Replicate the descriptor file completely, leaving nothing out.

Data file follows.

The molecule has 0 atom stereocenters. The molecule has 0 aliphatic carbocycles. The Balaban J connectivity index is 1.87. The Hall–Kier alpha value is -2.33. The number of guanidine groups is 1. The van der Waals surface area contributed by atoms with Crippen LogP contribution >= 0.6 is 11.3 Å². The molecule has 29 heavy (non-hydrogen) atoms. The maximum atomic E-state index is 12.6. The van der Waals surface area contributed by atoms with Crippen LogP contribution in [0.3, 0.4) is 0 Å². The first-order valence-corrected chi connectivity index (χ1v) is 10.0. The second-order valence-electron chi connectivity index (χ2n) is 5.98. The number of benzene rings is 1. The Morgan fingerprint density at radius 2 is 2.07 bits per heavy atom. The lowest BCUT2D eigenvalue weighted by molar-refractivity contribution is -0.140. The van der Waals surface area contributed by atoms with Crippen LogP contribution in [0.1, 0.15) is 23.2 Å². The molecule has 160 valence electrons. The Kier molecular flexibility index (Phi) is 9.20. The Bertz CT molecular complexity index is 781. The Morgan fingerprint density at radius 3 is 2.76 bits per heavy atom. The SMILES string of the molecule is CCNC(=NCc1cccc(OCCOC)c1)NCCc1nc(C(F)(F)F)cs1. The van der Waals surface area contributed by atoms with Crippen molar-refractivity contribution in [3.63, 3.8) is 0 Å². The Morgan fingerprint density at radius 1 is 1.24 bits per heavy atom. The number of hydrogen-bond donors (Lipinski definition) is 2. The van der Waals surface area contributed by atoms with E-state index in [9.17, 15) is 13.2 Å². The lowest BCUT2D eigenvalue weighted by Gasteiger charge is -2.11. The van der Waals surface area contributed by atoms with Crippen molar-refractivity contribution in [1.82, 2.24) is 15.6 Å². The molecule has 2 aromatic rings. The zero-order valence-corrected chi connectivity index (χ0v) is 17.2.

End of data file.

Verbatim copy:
The molecule has 0 atom stereocenters. The molecule has 0 aliphatic carbocycles. The Balaban J connectivity index is 1.87. The Hall–Kier alpha value is -2.33. The number of guanidine groups is 1. The van der Waals surface area contributed by atoms with Crippen LogP contribution >= 0.6 is 11.3 Å². The molecule has 29 heavy (non-hydrogen) atoms. The maximum atomic E-state index is 12.6. The van der Waals surface area contributed by atoms with Crippen LogP contribution in [0.3, 0.4) is 0 Å². The first-order valence-corrected chi connectivity index (χ1v) is 10.0. The second-order valence-electron chi connectivity index (χ2n) is 5.98. The number of benzene rings is 1. The Morgan fingerprint density at radius 2 is 2.07 bits per heavy atom. The lowest BCUT2D eigenvalue weighted by molar-refractivity contribution is -0.140. The van der Waals surface area contributed by atoms with Crippen LogP contribution in [0.1, 0.15) is 23.2 Å². The molecule has 160 valence electrons. The Kier molecular flexibility index (Phi) is 9.20. The Bertz CT molecular complexity index is 781. The Morgan fingerprint density at radius 3 is 2.76 bits per heavy atom. The SMILES string of the molecule is CCNC(=NCc1cccc(OCCOC)c1)NCCc1nc(C(F)(F)F)cs1. The van der Waals surface area contributed by atoms with Crippen molar-refractivity contribution in [3.63, 3.8) is 0 Å². The Morgan fingerprint density at radius 1 is 1.24 bits per heavy atom. The number of hydrogen-bond donors (Lipinski definition) is 2. The van der Waals surface area contributed by atoms with E-state index in [9.17, 15) is 13.2 Å². The lowest BCUT2D eigenvalue weighted by Gasteiger charge is -2.11. The van der Waals surface area contributed by atoms with Crippen molar-refractivity contribution in [1.82, 2.24) is 15.6 Å². The molecule has 2 aromatic rings. The zero-order valence-corrected chi connectivity index (χ0v) is 17.2.